The National Museum of Scotland has been accused of ignoring the “violent” parts of Scotland’s history with a display that appears to praise Scottish colonial officers.

A sign on display as part of the ‘Global Scots’ section in the Discoveries gallery describes Scots involved in colonialism as being motivated by “high principles and personal ambition”.

The text – titled Scottish connections - added that “for many Scots, the Empire presented a chance to build a career, fulfill a new a better life and make money”.

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Nicola Perugini, a lecturer in International Relations at Edinburgh University, says he found the presentation of the display “extremely unsettling”.

"I came across the sign while walking out of the children area of the museum with my 15 month-old son and entering the section dedicated to the ‘Global Scots’, who are incidentally all men” Mr Perugini said.

“I felt there was something extremely unsettling with the idea of presenting settler colonialism as a ‘normal’ form of career development motivated by high principles. What would those who paid the price for colonialism and imperialism, and their descendants, some of whom live in our ‘postcolonial’ societies, think of such a way of framing their history of dispossession?

“I don’t know how deliberate the choice of the curator is of framing Scottish involvement in imperialism in this way. However, the effect is clearly one of normalising this involvement, and making it more acceptable to the non-critical public.”

Mr Perugini says he hopes the issue will raise a wider in debate in Scotland about the country’s involvement in colonialism and empire.

“At the University of Edinburgh there are ongoing conversations about how to make the curricula and our teaching more sensitive to the history of colonialism, imperialism, racism, and other forms of discrimination.

“I think that similar conversations should take place when it comes to the way in which museums display their objects.”

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The controversy comes ahead of a conference at Glasgow University later this month which is set to discuss Scotland’s role in the British Empire.

The ‘Rethinking Race in Scotland’ event features a panel discussion on “Scotland’s Imperial Past and Present”.

One of the panelists, Minna Liinpaa, who is an editor of the book ‘No Problem Here: Racism in Scotland’, says that it’s vital to account for the uncomfortable parts of Scotland’s history.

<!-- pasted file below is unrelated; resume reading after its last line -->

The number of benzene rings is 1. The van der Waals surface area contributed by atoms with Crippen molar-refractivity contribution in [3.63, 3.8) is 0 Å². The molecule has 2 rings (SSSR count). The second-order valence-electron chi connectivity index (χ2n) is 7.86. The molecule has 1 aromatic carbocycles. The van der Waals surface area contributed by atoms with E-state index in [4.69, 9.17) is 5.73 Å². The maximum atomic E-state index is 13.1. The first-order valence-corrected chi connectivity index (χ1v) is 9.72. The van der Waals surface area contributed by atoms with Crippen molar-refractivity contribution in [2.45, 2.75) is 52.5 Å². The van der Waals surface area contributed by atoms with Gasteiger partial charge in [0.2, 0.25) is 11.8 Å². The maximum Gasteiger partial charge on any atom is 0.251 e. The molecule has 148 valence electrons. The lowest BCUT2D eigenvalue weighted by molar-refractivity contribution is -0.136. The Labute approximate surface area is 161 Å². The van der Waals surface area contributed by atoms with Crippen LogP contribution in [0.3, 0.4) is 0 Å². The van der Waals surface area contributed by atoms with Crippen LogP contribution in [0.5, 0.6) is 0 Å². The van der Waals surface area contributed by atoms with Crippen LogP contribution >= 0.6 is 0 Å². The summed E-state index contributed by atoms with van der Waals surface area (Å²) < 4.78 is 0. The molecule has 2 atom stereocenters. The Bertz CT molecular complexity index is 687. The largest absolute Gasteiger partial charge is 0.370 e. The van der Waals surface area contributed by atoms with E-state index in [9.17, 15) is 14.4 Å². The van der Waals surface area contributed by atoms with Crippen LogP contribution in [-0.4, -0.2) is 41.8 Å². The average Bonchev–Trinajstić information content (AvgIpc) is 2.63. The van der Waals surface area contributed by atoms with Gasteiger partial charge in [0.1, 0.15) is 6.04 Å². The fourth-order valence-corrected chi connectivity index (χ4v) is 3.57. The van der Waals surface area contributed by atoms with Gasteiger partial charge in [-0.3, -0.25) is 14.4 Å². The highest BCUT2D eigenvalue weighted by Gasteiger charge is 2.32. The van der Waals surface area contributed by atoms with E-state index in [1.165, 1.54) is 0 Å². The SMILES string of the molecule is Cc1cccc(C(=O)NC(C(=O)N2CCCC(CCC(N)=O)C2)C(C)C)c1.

“These kinds of continuing uncritical representations of the relationship between the British Empire, slavery and the role of Scots – as exhibited by this NMS display – are extremely damaging as they ignore and erase parts of Scottish history,” said Ms Liinpaa, who is also PHD candidate in Nationalism at Glasgow University.

“You cannot understand the present without understanding the past, and we need to make sure we account for the uncomfortable and violent parts of Scotland’s past as well. This is extremely important from an anti-racist viewpoint.”

In the 1690s, the then Kingdom of Scotland attempted to create a colony called ‘Caledonia’ on Isthmus of Darien, which is modern-day Panama.

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However, the attempt failed and some historians argue that the financial calamity that followed led to the Scottish establishment surrendering sovereignty in the 1707 Act of Union with England.

Many Scots subsequently went on to play significant roles in the British Empire, as soldiers, colonial administrators, and traders.

The historian Professor Sir Tom Devine of Edinburgh University ?and author of the book ‘Scotland’s Empire’ says that modern displays in museums should reflect the “complexity” of the Scottish role in the Empire.

“The reality is that the Scottish role in Empire is complex. It is certainly the case that there were positive impacts in terms of some aspects of 19th century colonial administration, educational development and the role of Scots missionaries particularly in Africa,” Mr Devine said.

“However, there is a darker side to the story. And that aspect has been one of the foci of modern historical research, especially in relation to the Scottish role in slavery, the role of the Highland regiments in imperial expansion and the notoriety of Scots traders in the Canadian fur trade and the commerce in Opium.

“Modern displays in museums should always reflect this complexity and it probably is the case that older exhibits tend to emphasise the positive, rather than the mixed picture.

“I do know that both the National Museum of Scotland and Kelvingrove Musuem in Glasgow are urgently assessing displays which can give more focus on the Scottish role in the slave system.”

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In a statement National Museum Scotland said it welcomes debate on its displays but denied that it celebrated colonialism.

“The Discoveries gallery aims to reflect the innovation, invention and discoveries of the Scots since the 17th century and how this has shaped the national collections,” a spokeswoman said.

“It reflects the breadth and the depth of our 200 year-old interdisciplinary collections by focusing on a range of fields. The gallery presents the wide-reaching impact of the Scots during the period of the British Empire and does not set out to examine colonialism, neither does it celebrate it.

“We welcome debate around our displays and are always happy to receive feedback.”